I am watching Barefoot Contessa and Ina is putting cream of tartar in her egg whites. She just said, "It is like a vinegar that helps stabilize the meringue."
I suddenly had the urge to investigate, so I googled it. I found this:
Cream of tartar is obtained when tartaric acid is half neutralized with potassium hydroxide, transforming it into a salt.
Oh, silly me, of course, I knew that. Yeah, right. It's been a long time since I've had a chemistry class.
Grapes are the only significant natural source of tartaric acid, and cream of tartar is a obtained from sediment produced in the process of making wine.
Ah, that I understand. It's the gunk on the bottom of the wine barrel. Who woulda thunk it?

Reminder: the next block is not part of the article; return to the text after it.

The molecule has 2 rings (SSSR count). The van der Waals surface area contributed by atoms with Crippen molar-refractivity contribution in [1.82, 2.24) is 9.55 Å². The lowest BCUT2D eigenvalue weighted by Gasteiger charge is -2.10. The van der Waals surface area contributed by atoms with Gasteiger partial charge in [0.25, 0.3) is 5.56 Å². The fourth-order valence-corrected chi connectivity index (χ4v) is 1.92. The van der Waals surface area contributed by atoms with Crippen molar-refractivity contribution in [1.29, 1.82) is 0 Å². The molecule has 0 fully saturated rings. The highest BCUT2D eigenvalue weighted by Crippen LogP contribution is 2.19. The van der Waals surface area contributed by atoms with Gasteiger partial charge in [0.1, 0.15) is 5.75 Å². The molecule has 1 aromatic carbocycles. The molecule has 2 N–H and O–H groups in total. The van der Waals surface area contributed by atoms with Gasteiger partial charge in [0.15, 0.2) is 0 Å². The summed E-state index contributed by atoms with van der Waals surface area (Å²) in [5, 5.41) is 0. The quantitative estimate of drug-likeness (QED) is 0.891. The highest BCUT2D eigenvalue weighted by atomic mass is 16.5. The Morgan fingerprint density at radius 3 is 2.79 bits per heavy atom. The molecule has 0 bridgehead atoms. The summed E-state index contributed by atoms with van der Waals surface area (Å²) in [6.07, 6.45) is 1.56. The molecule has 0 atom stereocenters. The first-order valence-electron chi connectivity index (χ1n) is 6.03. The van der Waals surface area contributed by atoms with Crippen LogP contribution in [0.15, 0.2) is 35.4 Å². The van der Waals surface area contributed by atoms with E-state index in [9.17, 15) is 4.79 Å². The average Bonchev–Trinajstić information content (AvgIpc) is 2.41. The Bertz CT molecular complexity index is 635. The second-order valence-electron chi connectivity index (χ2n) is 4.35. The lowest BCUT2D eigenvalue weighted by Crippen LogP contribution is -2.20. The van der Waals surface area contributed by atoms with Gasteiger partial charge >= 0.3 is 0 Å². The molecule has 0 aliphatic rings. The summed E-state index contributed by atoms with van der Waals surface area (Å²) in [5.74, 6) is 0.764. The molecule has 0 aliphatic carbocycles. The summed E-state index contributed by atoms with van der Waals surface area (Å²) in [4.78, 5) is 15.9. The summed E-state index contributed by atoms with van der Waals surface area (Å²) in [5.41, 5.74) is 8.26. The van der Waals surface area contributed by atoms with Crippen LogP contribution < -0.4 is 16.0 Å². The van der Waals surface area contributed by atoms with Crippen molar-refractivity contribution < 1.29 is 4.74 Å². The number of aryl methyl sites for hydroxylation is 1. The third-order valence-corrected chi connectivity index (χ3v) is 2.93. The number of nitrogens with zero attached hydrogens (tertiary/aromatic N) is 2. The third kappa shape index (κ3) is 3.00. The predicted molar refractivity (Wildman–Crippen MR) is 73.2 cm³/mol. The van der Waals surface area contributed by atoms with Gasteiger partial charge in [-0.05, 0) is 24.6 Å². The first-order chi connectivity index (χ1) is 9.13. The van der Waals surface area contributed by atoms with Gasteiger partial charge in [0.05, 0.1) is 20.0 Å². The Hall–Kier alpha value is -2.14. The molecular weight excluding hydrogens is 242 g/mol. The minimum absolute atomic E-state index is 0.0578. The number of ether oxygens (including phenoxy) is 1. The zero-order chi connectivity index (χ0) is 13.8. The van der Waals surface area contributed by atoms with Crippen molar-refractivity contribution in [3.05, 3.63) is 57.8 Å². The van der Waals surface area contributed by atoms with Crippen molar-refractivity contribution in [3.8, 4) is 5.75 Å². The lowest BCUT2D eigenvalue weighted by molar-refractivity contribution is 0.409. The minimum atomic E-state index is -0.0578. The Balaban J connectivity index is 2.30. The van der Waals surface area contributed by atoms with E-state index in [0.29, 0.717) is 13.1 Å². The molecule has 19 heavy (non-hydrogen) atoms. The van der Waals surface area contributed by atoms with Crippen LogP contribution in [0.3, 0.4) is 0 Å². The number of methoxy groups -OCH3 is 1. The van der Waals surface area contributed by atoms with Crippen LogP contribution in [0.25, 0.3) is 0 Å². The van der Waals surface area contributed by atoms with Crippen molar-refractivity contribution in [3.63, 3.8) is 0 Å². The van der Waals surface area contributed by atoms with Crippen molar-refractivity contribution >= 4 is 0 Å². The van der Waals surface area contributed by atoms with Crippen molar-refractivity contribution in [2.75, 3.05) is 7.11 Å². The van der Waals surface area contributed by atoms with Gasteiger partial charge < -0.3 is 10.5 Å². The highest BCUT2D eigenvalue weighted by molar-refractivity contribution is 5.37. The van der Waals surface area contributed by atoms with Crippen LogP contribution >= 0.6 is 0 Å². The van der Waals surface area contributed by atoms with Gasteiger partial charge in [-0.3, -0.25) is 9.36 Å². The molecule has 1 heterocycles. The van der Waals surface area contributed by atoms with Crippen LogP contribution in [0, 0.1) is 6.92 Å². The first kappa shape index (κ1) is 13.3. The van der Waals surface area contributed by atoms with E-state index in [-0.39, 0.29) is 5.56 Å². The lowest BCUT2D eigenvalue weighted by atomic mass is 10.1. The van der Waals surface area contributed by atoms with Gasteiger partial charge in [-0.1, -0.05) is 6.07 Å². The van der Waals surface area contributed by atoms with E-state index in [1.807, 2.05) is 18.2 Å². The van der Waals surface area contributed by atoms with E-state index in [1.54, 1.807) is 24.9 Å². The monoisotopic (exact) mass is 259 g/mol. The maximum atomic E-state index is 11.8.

Cream of tartar is best known in our kitchens for helping stabilize and give more volume to beaten egg whites. Hence, Ina making her meringue.
If you are beating eggs whites and don't have cream of tartar, you can substitute white vinegar (in the same ratio as cream of tartar, generally 1/8 teaspoon per egg white). Ah, that's why Ina said it was like a vinegar.
So I learned something today. Maybe some of you did, too.
I am so glad you stopped by to visit my garden. I garden in lower northern Michigan (zone 5) in far less than ideal conditions. I have too many pine trees, too much shade, too many rocks, herds of hosta-munching deer and rabbits who think my lilly buds are gourmet appetizers. I am by no means an expert in horticulture or garden design--just an amateur with a shovel and a passion. My garden changes daily during the summer and I will be updating frequently.
During the winter months, I blog about my favorite cold-weather hobby--quilting and just my everyday musings.
I hope you enjoy your visit, and that you will come back soon.